During his twenty-five year career, Thomas wrote or dictated over eight million words, and one-fourth of them were biblical commentary (Kerr 2009: 19). Although he incorporated allegorical interpretations, Thomas emphasized literal interpretations, and this emphasis began the decline of allegorical interpretations of the Bible by theologians and scholars (see Kissinger 1979 for details). Thomas abruptly stopped writing and teaching in response to a mysterious mystical experience that occurred while he was saying mass on December 6, 1273, just three months before his death: “Everything I have written seems to me as straw in comparison to what I have seen and what has been revealed to me” (Kerr 2009: 19-20). His Summa Theologica remained unfinished, and Thomas died on March 7, 1274, while en route to a church council in Lyons.
Thomas and the Parables
As Thomas writes in Summa Theologica, it is “befitting” for Scripture to explain spiritual truths metaphorically, “by means of comparisons with material things,” especially since “all our knowledge originates from sense.” This allows human beings, even “simple” ones, to understand these truths. Some truths that are revealed metaphorically are explained more clearly in other parts of Scripture, but the use of metaphors helps create “the exercise of thoughtful minds”; they also are a better way to hide spiritual truths from the “unworthy” (I. q. 1, a. 9).
Since God is the author of Scripture and has the power to signify meaning not just by words but also by “things themselves,” Scripture includes the first sense, the literal or historical, and a spiritual sense, which is based on the literal sense and, in fact, presupposes it. The spiritual sense occurs in three aspects: the allegorical (e.g., events in the Hebrew Bible signifying events concerning Jesus in the New Testament), the moral (what we ought to do), and the anagogical (signifying what relates to eternal salvation). Thus what is written in the Bible may indeed, as Augustine argued, have several senses (I. q. 1, a. 10).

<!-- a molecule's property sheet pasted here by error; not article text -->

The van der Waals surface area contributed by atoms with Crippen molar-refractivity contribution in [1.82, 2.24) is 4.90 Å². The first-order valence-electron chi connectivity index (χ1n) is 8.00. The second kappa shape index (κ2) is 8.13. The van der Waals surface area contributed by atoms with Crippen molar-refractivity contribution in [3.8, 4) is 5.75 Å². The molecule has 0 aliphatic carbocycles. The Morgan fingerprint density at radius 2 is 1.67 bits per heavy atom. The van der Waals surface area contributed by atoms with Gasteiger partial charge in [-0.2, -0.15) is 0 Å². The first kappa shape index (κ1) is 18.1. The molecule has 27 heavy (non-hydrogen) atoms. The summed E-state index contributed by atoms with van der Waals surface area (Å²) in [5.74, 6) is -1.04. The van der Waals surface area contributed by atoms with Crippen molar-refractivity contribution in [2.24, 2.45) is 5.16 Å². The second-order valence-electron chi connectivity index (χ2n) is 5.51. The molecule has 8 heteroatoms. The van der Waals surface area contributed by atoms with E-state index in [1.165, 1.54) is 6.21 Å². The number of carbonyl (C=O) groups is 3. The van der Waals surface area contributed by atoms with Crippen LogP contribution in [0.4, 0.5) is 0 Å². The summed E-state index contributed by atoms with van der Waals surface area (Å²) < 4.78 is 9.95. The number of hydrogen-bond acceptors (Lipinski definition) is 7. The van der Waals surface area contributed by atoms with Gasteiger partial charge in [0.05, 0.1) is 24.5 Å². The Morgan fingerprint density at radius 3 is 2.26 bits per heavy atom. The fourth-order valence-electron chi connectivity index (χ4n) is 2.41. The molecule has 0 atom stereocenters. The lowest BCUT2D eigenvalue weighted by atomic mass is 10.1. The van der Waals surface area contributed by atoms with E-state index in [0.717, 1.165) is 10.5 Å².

This multiplicity does not, however, produce equivocation or confusion as far as interpretation is concerned, because all of these different senses are founded upon the literal sense of Scripture, and arguments about the meaning of the text have to be drawn solely from the literal sense not those intended in the allegorical sense. Thomas writes:
Nevertheless, nothing of Holy Scripture perishes on account of this, since nothing necessary to faith is contained under the spiritual sense which is not elsewhere put forward by the Scripture in its literal sense . . . .
The parabolical sense is contained in the literal, for by words things are signified properly and figuratively. Nor is the figure itself, but that which is figured, the literal sense. When Scripture speaks of God's arm, the literal sense is not that God has such a member, but only what is signified by this member, namely operative power. Hence it is plain that nothing false can ever underlie the literal sense of Holy Writ (I. q. 1, a. 10).
Thomas also clarifies whether the “literal” sense of a text actually is the meaning of the text itself, the historical event described by the text, or a combination of both. Thomas detaches event and text by saying that the “literal” sense does not designate historical events but the intention of the biblical authors. This development means, for example, that parables could now be interpreted as literary devices, not as allegories. They could be seen as poetic ways that human authors could express their intentions. This expanded literal sense, Thomas declares, was the “sole locus of authoritative sacred doctrine.” The spiritual sense of Scripture, on the other hand, is directly authored by God (Hood 2002: 167). Thomas thus defends and uses allegorical interpretations of parables, but he also cautions about an over-emphasis on allegorization: it adds nothing “necessary to faith” (Kissinger 1979: 42; Grant 1963: 125).
Later this week: Thomas, the parable of the Wheat and Weeds, and what to do with “heretics.”